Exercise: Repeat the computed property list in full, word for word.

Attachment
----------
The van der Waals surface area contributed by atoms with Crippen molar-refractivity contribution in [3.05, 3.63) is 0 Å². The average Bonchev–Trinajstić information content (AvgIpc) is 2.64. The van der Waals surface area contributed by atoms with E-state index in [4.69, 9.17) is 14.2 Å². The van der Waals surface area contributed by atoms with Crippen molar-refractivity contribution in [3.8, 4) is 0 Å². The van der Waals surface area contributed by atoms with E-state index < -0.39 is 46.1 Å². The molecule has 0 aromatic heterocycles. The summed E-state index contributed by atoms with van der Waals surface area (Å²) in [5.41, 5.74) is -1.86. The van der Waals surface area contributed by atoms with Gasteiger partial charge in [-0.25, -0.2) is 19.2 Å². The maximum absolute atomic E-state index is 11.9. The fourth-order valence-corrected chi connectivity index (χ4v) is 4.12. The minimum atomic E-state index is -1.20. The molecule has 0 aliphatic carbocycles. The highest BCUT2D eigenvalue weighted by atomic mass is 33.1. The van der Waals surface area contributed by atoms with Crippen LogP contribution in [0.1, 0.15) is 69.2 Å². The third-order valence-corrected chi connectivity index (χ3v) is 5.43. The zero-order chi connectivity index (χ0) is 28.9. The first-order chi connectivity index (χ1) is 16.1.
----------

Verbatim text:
The van der Waals surface area contributed by atoms with Crippen molar-refractivity contribution in [3.05, 3.63) is 0 Å². The average Bonchev–Trinajstić information content (AvgIpc) is 2.64. The van der Waals surface area contributed by atoms with E-state index in [4.69, 9.17) is 14.2 Å². The van der Waals surface area contributed by atoms with Crippen molar-refractivity contribution in [3.8, 4) is 0 Å². The van der Waals surface area contributed by atoms with E-state index < -0.39 is 46.1 Å². The molecule has 0 aromatic heterocycles. The summed E-state index contributed by atoms with van der Waals surface area (Å²) in [5.41, 5.74) is -1.86. The van der Waals surface area contributed by atoms with Gasteiger partial charge in [-0.25, -0.2) is 19.2 Å². The maximum absolute atomic E-state index is 11.9. The fourth-order valence-corrected chi connectivity index (χ4v) is 4.12. The minimum atomic E-state index is -1.20. The molecule has 0 aliphatic carbocycles. The highest BCUT2D eigenvalue weighted by atomic mass is 33.1. The van der Waals surface area contributed by atoms with Crippen LogP contribution in [0.1, 0.15) is 69.2 Å². The third-order valence-corrected chi connectivity index (χ3v) is 5.43. The zero-order chi connectivity index (χ0) is 28.9. The first-order chi connectivity index (χ1) is 16.1.